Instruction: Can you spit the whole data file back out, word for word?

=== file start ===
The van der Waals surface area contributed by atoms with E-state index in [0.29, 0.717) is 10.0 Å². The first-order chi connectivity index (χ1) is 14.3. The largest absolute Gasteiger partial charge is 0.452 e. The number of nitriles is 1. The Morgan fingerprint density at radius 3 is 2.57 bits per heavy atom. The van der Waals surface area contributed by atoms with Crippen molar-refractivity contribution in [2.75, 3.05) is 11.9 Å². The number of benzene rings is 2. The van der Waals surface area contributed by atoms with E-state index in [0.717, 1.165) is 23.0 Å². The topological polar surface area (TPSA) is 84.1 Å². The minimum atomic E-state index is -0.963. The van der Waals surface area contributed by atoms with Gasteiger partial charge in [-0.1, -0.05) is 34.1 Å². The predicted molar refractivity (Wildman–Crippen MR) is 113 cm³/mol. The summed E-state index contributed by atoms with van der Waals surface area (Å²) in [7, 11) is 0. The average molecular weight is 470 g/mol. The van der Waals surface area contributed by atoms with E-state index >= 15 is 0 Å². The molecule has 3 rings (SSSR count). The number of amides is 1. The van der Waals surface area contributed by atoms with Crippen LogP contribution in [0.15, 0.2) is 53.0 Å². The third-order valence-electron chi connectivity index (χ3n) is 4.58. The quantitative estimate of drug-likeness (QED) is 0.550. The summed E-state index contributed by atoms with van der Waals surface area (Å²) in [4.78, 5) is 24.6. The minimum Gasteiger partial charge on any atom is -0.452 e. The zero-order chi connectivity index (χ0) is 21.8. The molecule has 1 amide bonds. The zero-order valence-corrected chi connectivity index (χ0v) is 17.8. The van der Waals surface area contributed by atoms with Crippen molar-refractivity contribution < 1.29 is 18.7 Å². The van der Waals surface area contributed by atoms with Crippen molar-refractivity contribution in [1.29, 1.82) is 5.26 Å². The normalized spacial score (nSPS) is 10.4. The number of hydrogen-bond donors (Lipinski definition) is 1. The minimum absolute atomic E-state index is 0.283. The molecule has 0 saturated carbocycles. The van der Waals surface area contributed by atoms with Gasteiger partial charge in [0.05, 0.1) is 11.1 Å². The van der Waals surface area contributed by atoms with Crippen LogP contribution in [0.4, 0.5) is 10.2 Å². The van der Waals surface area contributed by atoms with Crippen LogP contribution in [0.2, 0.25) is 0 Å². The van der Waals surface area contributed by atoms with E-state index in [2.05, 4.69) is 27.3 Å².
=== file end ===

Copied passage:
The van der Waals surface area contributed by atoms with E-state index in [0.29, 0.717) is 10.0 Å². The first-order chi connectivity index (χ1) is 14.3. The largest absolute Gasteiger partial charge is 0.452 e. The number of nitriles is 1. The Morgan fingerprint density at radius 3 is 2.57 bits per heavy atom. The van der Waals surface area contributed by atoms with Crippen molar-refractivity contribution in [2.75, 3.05) is 11.9 Å². The number of benzene rings is 2. The van der Waals surface area contributed by atoms with E-state index in [0.717, 1.165) is 23.0 Å². The topological polar surface area (TPSA) is 84.1 Å². The minimum atomic E-state index is -0.963. The van der Waals surface area contributed by atoms with Gasteiger partial charge in [-0.1, -0.05) is 34.1 Å². The predicted molar refractivity (Wildman–Crippen MR) is 113 cm³/mol. The summed E-state index contributed by atoms with van der Waals surface area (Å²) in [7, 11) is 0. The average molecular weight is 470 g/mol. The van der Waals surface area contributed by atoms with E-state index >= 15 is 0 Å². The molecule has 3 rings (SSSR count). The number of amides is 1. The van der Waals surface area contributed by atoms with Crippen LogP contribution in [0.15, 0.2) is 53.0 Å². The third-order valence-electron chi connectivity index (χ3n) is 4.58. The quantitative estimate of drug-likeness (QED) is 0.550. The summed E-state index contributed by atoms with van der Waals surface area (Å²) in [4.78, 5) is 24.6. The minimum Gasteiger partial charge on any atom is -0.452 e. The zero-order chi connectivity index (χ0) is 21.8. The molecule has 1 amide bonds. The zero-order valence-corrected chi connectivity index (χ0v) is 17.8. The van der Waals surface area contributed by atoms with Crippen molar-refractivity contribution < 1.29 is 18.7 Å². The van der Waals surface area contributed by atoms with Crippen molar-refractivity contribution in [1.29, 1.82) is 5.26 Å². The normalized spacial score (nSPS) is 10.4. The number of hydrogen-bond donors (Lipinski definition) is 1. The minimum absolute atomic E-state index is 0.283. The molecule has 0 saturated carbocycles. The van der Waals surface area contributed by atoms with Gasteiger partial charge in [0.05, 0.1) is 11.1 Å². The van der Waals surface area contributed by atoms with Crippen LogP contribution in [0.4, 0.5) is 10.2 Å². The van der Waals surface area contributed by atoms with Crippen LogP contribution in [0.2, 0.25) is 0 Å². The van der Waals surface area contributed by atoms with E-state index in [2.05, 4.69) is 27.3 Å².